Skip to Main Content
Link to CSU Home
Link to CSU Home
Students in the Library

Michael Schwartz Library

Students in the Connection Lounge
Michael Schwartz Library

Multimodal Composition

Resources, tools, and tips for creating multimodal composition or project.

Digital Design Studio consultations

Working on a multimodal or digital project? If you have questions about where to start, what tools to use or how to use them, how you can incorporate other media while complying with copyright, or anything else along the way, consider making an appointment for a Digital Design Studio consultation. Use the scheduler in the Librarian Profile box on the left side of this page for an appointment with a librarian who can discuss your project with you. 

What is a Multimodal Composition?

Multimodal composition is the act of creating texts that communicate to a specific audience (often employing digital rhetoric) using any of a range of modes or technologies. Because, as a student, you are situated in a "digital age" that requires adopting new technologies and communicating in new digital writing spaces, multimodal composition develops important, relevant skills for you both in college and beyond. This guide explores several issues that come into play when you build a multimodal project:

  • Finding Material for Your Project - Because multimodal projects involve a variety of communication modes (including visual methods), you might need to find material created by others to use in your project. This tab explores where you might find useful material and why the copyright status of that material is important. It also gives you options for tools you might use for your project.
  • Evaluating Online Information - As you compile information and resources into your project, it's important that you carefully evaluate it for quality and accuracy. This tab gives you some strategies for evaluating information you find online.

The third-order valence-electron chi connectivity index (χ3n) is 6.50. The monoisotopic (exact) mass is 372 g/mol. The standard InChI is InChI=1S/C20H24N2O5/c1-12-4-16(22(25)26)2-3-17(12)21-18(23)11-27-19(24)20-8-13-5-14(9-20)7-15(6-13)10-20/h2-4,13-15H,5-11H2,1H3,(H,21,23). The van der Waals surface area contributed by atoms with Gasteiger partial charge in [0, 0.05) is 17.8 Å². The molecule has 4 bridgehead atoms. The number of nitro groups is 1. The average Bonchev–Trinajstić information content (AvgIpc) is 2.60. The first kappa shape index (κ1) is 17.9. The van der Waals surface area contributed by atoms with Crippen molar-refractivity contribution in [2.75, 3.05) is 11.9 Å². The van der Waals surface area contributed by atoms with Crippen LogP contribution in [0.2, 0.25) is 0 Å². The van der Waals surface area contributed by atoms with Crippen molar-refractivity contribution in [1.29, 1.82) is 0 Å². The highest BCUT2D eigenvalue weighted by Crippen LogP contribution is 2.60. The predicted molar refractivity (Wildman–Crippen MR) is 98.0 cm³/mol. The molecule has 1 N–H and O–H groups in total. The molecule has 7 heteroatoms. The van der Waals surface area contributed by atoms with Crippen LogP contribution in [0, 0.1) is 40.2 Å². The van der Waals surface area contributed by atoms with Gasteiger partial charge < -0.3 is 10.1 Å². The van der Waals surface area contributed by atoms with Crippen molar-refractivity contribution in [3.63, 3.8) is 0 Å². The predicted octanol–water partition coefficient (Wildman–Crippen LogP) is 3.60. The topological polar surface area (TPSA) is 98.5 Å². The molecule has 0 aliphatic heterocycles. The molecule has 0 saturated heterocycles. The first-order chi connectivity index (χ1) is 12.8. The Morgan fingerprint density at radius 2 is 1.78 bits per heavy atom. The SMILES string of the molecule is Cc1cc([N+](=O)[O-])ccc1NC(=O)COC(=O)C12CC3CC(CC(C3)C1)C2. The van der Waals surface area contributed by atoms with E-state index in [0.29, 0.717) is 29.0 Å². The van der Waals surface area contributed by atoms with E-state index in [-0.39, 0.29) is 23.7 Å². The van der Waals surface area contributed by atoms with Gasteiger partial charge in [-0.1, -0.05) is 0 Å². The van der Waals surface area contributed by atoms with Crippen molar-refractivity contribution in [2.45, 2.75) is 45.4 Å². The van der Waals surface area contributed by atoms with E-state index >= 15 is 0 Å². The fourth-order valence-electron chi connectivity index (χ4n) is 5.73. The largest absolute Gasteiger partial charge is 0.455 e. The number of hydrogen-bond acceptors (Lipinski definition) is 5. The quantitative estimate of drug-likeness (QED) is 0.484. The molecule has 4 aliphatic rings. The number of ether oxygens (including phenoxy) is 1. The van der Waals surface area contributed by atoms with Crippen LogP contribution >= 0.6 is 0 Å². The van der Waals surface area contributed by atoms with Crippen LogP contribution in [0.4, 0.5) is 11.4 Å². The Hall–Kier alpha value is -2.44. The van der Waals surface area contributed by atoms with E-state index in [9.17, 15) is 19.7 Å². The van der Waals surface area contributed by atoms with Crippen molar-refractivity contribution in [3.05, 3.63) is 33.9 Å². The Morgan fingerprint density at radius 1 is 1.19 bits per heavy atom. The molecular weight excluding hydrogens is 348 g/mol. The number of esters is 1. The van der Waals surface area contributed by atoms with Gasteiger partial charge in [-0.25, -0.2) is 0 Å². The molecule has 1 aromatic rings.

• Digital Identity and Privacy - As a composer in a digital space, your content might be visible to others, even people you don't know. This tab helps you manage your privacy in online spaces so you can retain control over your sensitive information and your digital persona.
  • Avoiding Plagiarism - When you share your work in an online space, you have a responsibility as a steward of that information. As you integrate resources into your multimodal project, citing sources is an essential part of the process. This tab will give you tips for avoiding plagiarism in your multimodal project.

If you have questions about any of the topics above as you compose your multimodal project, feel free to contact a librarian for your help (our contact information is below) and we're happy to talk it through with you!

Important Definitions

Digital literacy - "the ability to use information and communication technologies to find, evaluate, create, and communicate information, requiring both cognitive and technical skills" (American Library Association).

Digital rhetoric - "the application of rhetorical theory ... to digital texts and performances" (Douglas Eyman).

Information literacy - "the set of integrated abilities encompassing the reflective discovery of information, the understanding of how information is produced and valued, and the use of information in creating new knowledge and participating ethically in communities of learning" (Association of College and Research Libraries).

Multimodal texts - texts that "exceed the alphabetic and may include still and moving images, animations, color, words, music, and sound" (Takyoshi and Selfe).

New media - texts that have been created for the purpose of being online

Rhetoric - the art of persuasion

Digital Rhetoric

Recall that rhetoric as defined by Aristotle is "the art of persuasion." Aristotle identified three methods of persuasion:

  1. Ethos - appeal to the credibility or character of the source
  2. Pathos - appeal to emotion
  3. Logos - appeal to logic and reasoning

When communicating in a digital environment, these methods of persuasion often come into play, as well as some other activities. These include developing a digital identity, building up social communities, and questioning ideologies and cultural formation (Eyman). As you develop your multimodal project, consider how how it contributes to these additional activities. Does participation in your project develop your own or others' digital identity? Is there an element of community or social interaction? Does the text in your project question issues that are relevant to that community?

Multimodal Texts

Guide Credit

This resource guide contains content created by Mandi Goodsett, Melanie Gagich, and Ben Richards